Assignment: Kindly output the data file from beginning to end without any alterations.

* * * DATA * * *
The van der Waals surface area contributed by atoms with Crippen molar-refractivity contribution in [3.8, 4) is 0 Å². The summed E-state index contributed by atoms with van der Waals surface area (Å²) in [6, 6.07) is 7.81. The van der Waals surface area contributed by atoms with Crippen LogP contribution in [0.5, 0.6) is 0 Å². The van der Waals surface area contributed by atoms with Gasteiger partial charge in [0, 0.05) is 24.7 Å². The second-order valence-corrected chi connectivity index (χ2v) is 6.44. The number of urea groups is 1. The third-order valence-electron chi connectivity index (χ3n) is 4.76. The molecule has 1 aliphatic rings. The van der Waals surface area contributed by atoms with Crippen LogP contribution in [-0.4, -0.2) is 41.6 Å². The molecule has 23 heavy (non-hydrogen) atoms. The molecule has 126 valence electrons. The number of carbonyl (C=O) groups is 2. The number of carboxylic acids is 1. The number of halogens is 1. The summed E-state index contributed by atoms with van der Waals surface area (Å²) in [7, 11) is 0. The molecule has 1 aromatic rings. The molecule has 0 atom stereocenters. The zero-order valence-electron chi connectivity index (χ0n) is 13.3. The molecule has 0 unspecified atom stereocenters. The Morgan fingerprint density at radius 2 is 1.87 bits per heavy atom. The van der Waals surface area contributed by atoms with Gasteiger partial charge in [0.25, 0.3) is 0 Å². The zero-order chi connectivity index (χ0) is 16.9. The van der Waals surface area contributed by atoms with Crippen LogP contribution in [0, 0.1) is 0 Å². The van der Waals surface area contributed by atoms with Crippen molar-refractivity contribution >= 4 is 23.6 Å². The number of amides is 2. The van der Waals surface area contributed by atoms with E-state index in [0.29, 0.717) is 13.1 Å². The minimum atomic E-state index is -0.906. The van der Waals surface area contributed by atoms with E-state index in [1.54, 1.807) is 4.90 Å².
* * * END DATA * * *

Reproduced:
The van der Waals surface area contributed by atoms with Crippen molar-refractivity contribution in [3.8, 4) is 0 Å². The summed E-state index contributed by atoms with van der Waals surface area (Å²) in [6, 6.07) is 7.81. The van der Waals surface area contributed by atoms with Crippen LogP contribution in [0.5, 0.6) is 0 Å². The van der Waals surface area contributed by atoms with Gasteiger partial charge in [0, 0.05) is 24.7 Å². The second-order valence-corrected chi connectivity index (χ2v) is 6.44. The number of urea groups is 1. The third-order valence-electron chi connectivity index (χ3n) is 4.76. The molecule has 1 aliphatic rings. The van der Waals surface area contributed by atoms with Crippen LogP contribution in [-0.4, -0.2) is 41.6 Å². The molecule has 23 heavy (non-hydrogen) atoms. The molecule has 126 valence electrons. The number of carbonyl (C=O) groups is 2. The number of carboxylic acids is 1. The number of halogens is 1. The summed E-state index contributed by atoms with van der Waals surface area (Å²) in [7, 11) is 0. The molecule has 1 aromatic rings. The molecule has 0 atom stereocenters. The zero-order valence-electron chi connectivity index (χ0n) is 13.3. The molecule has 0 unspecified atom stereocenters. The Morgan fingerprint density at radius 2 is 1.87 bits per heavy atom. The van der Waals surface area contributed by atoms with Gasteiger partial charge in [0.25, 0.3) is 0 Å². The zero-order chi connectivity index (χ0) is 16.9. The van der Waals surface area contributed by atoms with Crippen LogP contribution in [0, 0.1) is 0 Å². The van der Waals surface area contributed by atoms with Crippen molar-refractivity contribution >= 4 is 23.6 Å². The number of amides is 2. The van der Waals surface area contributed by atoms with E-state index in [0.29, 0.717) is 13.1 Å². The minimum atomic E-state index is -0.906. The van der Waals surface area contributed by atoms with E-state index in [1.54, 1.807) is 4.90 Å².